New Coronavirus Drug Shows Promise in Animal TestsAn oral medicine was able to hinder the coronavirus behind COVID-19 as it attempted to replicate itself in human lung cells in test tubes, scientists reported Monday. It also hampered closely related coronaviruses from reproducing in mice for several days and improved their lung functions.*
The drug, called EIDD-2801, interferes with a key mechanism that allows the SARS-CoV-2 virus to reproduce in high numbers and cause infections, the researchers explained in the journal Science Translational Medicine. Human trials have not yet been done, but if the effect is similar in people, the drug would be the first pill available to help with the COVID-19 pandemic, which has resulted in more than 1.3 million cases and about 76,400 deaths worldwide. An oral medication would be a boon, because it would be easier to give to more people than an intravenous injection.
The study was done by a team at Emory University, the University of North Carolina at Chapel Hill and Vanderbilt University Medical Center in Nashville, Tenn. A company that has licensed the drug, Ridgeback Biotherapeutics, has just been granted permission from the U.S. Food and Drug Administration to begin 10 patient trials of the antiviral pill in the next few months.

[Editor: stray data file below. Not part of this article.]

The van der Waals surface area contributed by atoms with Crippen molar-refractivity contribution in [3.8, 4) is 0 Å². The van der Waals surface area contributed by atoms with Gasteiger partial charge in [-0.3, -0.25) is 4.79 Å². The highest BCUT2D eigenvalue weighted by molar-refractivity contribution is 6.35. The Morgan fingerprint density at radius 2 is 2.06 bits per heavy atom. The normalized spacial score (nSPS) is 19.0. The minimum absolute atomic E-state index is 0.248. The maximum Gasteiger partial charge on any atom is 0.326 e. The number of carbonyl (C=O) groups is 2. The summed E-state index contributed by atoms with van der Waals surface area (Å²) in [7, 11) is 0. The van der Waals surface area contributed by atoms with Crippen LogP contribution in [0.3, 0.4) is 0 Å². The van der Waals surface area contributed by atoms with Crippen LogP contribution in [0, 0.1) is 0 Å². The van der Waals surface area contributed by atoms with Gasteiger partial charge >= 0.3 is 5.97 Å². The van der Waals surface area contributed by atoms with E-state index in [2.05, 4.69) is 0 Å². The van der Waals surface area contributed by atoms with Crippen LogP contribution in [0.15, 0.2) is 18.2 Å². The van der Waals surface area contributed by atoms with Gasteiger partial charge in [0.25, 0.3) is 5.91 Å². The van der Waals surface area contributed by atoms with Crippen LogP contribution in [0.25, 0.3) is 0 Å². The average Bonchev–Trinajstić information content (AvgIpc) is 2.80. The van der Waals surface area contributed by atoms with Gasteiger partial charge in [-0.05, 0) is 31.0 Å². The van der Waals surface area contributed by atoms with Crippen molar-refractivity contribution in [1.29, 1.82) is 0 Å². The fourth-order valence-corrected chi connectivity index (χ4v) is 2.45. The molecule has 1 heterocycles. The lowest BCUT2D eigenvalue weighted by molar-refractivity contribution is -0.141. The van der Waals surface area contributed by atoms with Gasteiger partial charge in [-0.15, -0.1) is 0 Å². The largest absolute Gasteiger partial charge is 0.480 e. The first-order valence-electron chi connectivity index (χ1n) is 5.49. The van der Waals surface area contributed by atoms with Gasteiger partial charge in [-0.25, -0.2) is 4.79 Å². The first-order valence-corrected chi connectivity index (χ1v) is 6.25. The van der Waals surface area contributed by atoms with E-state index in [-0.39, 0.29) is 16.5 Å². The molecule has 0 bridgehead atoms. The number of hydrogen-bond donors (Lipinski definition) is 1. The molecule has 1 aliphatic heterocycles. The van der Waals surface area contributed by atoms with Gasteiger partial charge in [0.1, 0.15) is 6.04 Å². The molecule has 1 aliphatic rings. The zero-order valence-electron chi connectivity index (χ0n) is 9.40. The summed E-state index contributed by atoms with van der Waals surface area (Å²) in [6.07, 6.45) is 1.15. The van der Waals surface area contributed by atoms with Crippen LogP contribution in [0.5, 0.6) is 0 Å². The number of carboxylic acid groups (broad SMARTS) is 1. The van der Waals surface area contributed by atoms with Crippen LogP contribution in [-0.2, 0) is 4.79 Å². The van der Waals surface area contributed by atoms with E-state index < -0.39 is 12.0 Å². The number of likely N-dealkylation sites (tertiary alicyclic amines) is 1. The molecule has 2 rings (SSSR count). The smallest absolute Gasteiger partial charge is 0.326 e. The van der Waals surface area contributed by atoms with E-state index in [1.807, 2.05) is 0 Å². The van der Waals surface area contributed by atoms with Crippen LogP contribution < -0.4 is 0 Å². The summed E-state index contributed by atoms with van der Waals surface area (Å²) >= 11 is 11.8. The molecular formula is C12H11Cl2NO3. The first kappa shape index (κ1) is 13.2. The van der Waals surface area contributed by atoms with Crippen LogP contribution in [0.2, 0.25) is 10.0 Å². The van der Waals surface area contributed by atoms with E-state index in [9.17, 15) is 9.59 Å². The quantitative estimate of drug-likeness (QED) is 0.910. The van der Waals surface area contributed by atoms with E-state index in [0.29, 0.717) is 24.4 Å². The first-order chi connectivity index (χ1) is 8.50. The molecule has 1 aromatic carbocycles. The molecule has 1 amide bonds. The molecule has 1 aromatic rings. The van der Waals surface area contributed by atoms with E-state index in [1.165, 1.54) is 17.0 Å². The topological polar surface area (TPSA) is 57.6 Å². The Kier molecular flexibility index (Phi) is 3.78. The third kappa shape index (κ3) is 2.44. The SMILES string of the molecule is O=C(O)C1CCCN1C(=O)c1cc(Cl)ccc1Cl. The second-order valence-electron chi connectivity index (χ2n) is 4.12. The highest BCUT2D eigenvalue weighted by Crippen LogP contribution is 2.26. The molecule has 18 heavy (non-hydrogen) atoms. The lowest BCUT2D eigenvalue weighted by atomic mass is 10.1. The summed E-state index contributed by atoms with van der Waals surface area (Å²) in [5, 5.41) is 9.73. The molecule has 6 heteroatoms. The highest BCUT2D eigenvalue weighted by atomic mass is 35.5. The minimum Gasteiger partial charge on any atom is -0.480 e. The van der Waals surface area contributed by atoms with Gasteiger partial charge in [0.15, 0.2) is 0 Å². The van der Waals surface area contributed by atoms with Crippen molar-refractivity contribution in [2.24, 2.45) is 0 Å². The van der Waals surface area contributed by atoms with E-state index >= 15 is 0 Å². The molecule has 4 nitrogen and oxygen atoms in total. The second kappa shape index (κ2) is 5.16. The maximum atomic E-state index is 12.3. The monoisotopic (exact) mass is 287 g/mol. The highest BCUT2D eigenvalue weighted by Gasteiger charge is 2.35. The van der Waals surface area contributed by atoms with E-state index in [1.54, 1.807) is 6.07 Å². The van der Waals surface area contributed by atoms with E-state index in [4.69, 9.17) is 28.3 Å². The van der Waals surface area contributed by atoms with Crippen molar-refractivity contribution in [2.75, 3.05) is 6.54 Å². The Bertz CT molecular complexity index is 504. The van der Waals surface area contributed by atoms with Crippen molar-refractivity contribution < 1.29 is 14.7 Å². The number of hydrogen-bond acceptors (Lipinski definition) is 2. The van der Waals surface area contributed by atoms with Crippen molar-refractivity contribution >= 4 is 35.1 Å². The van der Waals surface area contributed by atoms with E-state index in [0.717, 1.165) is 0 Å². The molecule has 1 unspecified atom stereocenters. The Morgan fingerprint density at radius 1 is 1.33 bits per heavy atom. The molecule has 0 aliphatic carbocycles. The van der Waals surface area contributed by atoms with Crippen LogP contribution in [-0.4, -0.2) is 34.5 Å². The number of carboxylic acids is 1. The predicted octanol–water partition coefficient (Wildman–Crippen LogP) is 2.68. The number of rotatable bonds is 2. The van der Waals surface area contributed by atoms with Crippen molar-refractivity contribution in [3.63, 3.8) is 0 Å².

The same university collaboration had already found that Gilead Sciences’ experimental medicine remdesivir was effective in shutting down replication of the coronaviruses that caused the original SARS and MERS epidemics. Remdesivir has received attention because it entered clinical trials against SARS-CoV-2 in March, and the first results may come by late April. The findings announced yesterday indicate that EIDD-2801 was possibly even more successful in disrupting coronavirus replication than the Gilead drug. On March 20 the researchers investigating EIDD-2801, co-led by Tim Sheahan of Chapel Hill, posted the results of their animal studies on the preprint server bioRxiv while submitting them for peer review. Given the current COVID-19 crisis, “it was important to share,” says George Painter, a professor of chemistry and executive director of the Emory Institute for Drug Development, which first produced the drug.